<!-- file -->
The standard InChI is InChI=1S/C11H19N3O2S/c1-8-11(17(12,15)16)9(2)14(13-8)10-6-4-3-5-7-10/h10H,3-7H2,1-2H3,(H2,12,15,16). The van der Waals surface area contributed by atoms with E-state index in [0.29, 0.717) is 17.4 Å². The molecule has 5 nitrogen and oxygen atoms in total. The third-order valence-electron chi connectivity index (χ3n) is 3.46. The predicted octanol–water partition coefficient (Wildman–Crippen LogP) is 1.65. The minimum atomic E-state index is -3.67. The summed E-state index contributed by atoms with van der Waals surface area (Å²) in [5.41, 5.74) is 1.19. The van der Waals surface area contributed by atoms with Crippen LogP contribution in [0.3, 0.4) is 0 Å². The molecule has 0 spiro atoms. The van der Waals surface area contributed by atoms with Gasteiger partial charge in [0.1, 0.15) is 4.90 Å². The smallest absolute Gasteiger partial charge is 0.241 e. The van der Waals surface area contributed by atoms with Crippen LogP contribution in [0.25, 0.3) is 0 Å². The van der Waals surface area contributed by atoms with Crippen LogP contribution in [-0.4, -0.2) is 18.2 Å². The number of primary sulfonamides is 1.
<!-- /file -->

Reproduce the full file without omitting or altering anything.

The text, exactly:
The standard InChI is InChI=1S/C11H19N3O2S/c1-8-11(17(12,15)16)9(2)14(13-8)10-6-4-3-5-7-10/h10H,3-7H2,1-2H3,(H2,12,15,16). The van der Waals surface area contributed by atoms with E-state index in [0.29, 0.717) is 17.4 Å². The molecule has 5 nitrogen and oxygen atoms in total. The third-order valence-electron chi connectivity index (χ3n) is 3.46. The predicted octanol–water partition coefficient (Wildman–Crippen LogP) is 1.65. The minimum atomic E-state index is -3.67. The summed E-state index contributed by atoms with van der Waals surface area (Å²) in [5.41, 5.74) is 1.19. The van der Waals surface area contributed by atoms with Crippen LogP contribution in [0.3, 0.4) is 0 Å². The molecule has 0 spiro atoms. The van der Waals surface area contributed by atoms with Gasteiger partial charge in [0.1, 0.15) is 4.90 Å². The smallest absolute Gasteiger partial charge is 0.241 e. The van der Waals surface area contributed by atoms with Crippen LogP contribution in [0.25, 0.3) is 0 Å². The van der Waals surface area contributed by atoms with Crippen LogP contribution in [-0.4, -0.2) is 18.2 Å². The number of primary sulfonamides is 1.